A few days ago I gave a brief history of the civil war which has bedevilled the Liberal Party of Canada for 50 years, since about 1969. It seems that it rages anew … as I suspected it might, given the fast-fading fortunes of Prime Minister Justin Trudeau. Chantal Hébert , writing in The Star, reports that “some insiders are already strategizing a path to the party leadership for former Bank of Canada governor Mark Carney.” Mr Carney’s name reportedly came up in a conference call of “backroom players” who were discussing Trudeau’s waning fortunes ahead of an October general election, according to Ms Hébert, who cited an “unidentified participant” on that call. The thinking seems to be that a poor showing for Trudeau could open the door for Carney to succeed Trudeau, she said. The newspaper cited efforts by a “similar group” to recruit Mark Carney in 2012 when he was governor of the Bank of Canada. Mr Carney’s term at the Bank of England ends in January.
I recall the efforts to persuade Mr Carney to join the Liberal team in 2012. My impression then was that he was the favourite of the so-called ‘Manley Liberals,’ who were dismayed at the notion of an unbearably intellectually lightweight, Justin Trudeau, taking the reins of the party from Michael Ignatieff (via Bob Rae). What was not clear, at the time, was whether or not Mr Carney was and is actually a Liberal … at the time he refused to say that he was a Liberal or a Conservative. What he is, as the Globe and Mail reporters said, seven years ago, is “a socially progressive [and] fiscally conservative candidate,” or would be if he would consider taking the job.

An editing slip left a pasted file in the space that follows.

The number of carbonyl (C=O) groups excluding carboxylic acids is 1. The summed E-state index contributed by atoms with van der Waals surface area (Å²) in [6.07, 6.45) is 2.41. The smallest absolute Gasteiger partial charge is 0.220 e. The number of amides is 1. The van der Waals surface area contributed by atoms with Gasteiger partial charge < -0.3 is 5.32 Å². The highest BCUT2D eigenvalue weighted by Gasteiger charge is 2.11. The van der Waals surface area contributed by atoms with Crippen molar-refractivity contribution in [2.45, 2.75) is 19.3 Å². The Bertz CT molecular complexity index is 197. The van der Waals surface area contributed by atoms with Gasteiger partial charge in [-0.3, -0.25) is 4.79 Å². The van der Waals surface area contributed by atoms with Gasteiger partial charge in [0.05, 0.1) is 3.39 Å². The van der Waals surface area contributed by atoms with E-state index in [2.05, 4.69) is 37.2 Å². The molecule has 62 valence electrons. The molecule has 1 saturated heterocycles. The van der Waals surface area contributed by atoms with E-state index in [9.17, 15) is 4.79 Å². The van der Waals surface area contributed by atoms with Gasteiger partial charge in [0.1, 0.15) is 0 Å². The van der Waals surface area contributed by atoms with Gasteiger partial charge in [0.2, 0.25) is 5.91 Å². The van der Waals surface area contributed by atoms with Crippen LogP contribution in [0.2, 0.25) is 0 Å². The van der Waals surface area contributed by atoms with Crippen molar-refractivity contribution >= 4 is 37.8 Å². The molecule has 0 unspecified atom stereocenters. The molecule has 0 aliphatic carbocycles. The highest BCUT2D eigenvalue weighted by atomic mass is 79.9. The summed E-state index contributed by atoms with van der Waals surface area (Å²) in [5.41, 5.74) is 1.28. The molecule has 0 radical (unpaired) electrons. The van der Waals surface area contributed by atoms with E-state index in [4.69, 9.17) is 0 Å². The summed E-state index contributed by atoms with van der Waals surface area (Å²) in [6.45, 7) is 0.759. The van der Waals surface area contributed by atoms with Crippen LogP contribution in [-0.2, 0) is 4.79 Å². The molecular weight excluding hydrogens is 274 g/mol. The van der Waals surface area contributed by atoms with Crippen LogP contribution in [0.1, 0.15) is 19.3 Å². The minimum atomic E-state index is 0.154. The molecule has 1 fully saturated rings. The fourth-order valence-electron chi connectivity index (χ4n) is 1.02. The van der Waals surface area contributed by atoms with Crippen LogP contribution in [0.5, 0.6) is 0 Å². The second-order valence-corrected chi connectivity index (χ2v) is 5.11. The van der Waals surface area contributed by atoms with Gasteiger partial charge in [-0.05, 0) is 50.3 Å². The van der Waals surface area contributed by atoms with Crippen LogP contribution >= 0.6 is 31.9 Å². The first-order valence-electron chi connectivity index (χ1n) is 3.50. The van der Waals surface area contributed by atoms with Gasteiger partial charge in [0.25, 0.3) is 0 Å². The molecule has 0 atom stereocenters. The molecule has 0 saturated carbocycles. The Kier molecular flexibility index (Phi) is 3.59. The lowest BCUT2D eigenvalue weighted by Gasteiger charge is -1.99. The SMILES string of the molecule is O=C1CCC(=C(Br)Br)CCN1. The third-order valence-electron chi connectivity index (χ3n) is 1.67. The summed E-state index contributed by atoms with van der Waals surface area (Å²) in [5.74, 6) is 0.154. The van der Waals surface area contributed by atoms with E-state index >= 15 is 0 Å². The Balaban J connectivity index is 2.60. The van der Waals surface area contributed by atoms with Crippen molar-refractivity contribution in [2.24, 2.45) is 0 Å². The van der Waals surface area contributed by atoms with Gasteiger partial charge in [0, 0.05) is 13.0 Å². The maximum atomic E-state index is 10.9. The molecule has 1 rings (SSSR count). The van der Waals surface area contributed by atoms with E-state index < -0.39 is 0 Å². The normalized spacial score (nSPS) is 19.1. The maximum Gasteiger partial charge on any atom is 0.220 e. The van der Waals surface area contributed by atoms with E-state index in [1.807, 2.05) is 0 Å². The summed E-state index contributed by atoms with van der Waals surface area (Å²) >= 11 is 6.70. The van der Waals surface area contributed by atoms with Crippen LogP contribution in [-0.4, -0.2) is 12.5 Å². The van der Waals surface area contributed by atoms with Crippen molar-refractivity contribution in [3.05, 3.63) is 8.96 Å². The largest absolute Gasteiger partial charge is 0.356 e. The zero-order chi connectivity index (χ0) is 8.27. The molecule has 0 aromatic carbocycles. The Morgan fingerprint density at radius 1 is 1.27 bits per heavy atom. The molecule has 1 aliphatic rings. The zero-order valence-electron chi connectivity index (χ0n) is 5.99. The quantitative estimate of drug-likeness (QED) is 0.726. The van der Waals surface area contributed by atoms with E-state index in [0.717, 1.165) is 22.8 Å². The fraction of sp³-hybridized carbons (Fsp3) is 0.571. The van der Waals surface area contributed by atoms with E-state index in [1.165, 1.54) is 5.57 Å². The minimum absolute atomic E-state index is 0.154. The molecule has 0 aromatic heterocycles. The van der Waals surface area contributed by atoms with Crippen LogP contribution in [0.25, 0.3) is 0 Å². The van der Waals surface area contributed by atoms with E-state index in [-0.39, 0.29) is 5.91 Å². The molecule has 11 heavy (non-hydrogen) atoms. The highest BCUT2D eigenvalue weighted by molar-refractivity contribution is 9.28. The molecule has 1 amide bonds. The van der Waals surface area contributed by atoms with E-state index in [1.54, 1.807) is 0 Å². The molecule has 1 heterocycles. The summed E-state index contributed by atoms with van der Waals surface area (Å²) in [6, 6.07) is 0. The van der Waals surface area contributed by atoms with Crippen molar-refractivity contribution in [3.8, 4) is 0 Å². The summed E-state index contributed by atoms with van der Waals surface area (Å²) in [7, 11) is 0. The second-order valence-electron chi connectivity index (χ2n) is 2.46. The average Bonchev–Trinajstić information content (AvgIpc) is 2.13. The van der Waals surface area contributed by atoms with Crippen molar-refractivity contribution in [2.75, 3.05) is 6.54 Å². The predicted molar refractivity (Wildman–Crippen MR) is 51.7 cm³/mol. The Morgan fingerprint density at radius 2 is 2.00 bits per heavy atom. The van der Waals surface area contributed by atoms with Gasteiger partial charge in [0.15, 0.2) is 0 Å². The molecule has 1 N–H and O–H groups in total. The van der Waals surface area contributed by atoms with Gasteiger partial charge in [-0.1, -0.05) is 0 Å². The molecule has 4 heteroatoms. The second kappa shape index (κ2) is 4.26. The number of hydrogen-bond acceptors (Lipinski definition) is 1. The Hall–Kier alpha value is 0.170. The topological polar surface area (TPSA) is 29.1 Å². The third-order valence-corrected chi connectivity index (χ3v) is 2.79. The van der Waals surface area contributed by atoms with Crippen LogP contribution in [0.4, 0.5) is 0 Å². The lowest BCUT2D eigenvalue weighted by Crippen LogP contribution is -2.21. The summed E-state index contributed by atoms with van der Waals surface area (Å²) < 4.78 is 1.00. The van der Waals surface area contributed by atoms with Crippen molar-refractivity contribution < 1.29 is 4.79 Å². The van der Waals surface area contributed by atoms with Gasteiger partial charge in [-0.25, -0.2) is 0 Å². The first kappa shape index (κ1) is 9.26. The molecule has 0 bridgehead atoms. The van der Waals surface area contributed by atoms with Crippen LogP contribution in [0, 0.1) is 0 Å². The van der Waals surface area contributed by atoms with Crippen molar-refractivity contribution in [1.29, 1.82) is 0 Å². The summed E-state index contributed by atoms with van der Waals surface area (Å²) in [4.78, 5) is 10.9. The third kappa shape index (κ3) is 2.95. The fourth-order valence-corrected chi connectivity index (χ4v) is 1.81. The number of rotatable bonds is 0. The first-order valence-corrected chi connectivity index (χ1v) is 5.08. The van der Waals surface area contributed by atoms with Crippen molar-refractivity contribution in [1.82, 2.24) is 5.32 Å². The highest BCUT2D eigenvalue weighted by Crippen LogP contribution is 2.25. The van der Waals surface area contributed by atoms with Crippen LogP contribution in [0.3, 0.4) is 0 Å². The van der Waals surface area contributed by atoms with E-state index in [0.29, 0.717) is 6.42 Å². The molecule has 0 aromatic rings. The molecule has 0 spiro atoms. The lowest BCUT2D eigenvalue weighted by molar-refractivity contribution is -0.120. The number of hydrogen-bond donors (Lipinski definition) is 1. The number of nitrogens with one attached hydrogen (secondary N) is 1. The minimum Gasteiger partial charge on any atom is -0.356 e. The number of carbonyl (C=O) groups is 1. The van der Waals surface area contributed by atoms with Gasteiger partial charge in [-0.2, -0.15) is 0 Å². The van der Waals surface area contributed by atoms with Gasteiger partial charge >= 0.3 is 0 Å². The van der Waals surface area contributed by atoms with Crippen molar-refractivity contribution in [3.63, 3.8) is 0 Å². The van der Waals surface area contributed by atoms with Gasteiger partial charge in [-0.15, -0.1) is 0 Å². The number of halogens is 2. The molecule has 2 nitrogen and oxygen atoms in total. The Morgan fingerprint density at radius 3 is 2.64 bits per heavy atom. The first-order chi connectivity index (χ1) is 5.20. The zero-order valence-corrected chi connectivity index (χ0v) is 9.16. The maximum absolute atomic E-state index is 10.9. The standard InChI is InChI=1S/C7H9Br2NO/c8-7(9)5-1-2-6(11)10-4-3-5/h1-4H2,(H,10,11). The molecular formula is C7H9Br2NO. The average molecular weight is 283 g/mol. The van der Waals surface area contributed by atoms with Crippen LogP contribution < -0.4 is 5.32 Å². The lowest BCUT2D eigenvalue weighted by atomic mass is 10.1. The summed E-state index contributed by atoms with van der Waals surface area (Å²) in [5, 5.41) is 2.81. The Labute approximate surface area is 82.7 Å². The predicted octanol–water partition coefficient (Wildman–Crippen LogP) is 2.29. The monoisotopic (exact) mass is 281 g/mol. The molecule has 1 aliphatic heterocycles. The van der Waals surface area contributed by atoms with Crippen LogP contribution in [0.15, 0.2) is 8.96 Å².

And therein lies the essence of the ongoing civil war: the Liberal Party of Canada is socially progressive ~ it moved from being moderate to being progressive in the 1960s and I think there is no wish, even amongst the ‘Manley Liberals,’ to be measurably less progressive now, a half-century later; but it is deeply divided between the fiscal conservative Liberals, the ‘Manley or Blue Liberals,’ and the tax-and-spend Trudeauites.
My guess is that the Liberal Party’s own, private, polling tells them that there is a growing concern amongst Canadians, across the political spectrum, about the mounting deficits with which Justin Trudeau and Bill Morneau have saddled the country. It may be that the SCN-Lavalin, Philpott and Wilson-Raybould and, most recently, the Mark Norman affairs have tipped the balance to a point where the party brass believe that Trudeau may need to step aside, soon, not to “make way” for Carney after the election, but now, before Ocober.
I doubt that Mark Carney would beak his word to the UK government and leave his office as Governor of the Bank of England in the summer, in order to contest for the Liberal leadership (he promised to stay on until January 2020 to help with the Brexit transition) unless the Brexit is to be delayed by many months. But the Liberal Party of Canada might decide to stage an in-house coup and force M Trudeau to resign, in, say, June and then replace him, as interim leader, with Marc Garneau who could, I think, rescue at least a minority government or, at worst, hold Andrew Scheer to a weak minority. If M Garneau was the interim leader and promised not to run for the leadership after the election then Mr Carney, and others, could announce, before October, that he would seek the office and that would reassure many Canadians that their government would be in able hands, at last. Mr Carney could do that IF he is interested in the job.
Back in 2012 Mark Carney was a rock-star central banker ~ and, for those with an interest in monetary policy, perhaps almost 1% of the population, he still is ~ but most Canadians have likely forgotten how often they saw him reassuring Canada and the world about how Canada would make its way through the global financial crisis of a decade ago … but that was a different time and he was on a different team.
It’s not clear, to me, that the ‘Manley Liberals’ have the strength, yet, to toss Justin Trudeau and 50 years of the toxic legacy of the Trudeaus, père et fils, onto history’s trash heap, where they belong. That’s what will have to happen if the party is to regain the political centre that it once held so firmly and that, the political, social and economic centre, is where I think Mark Carney resides.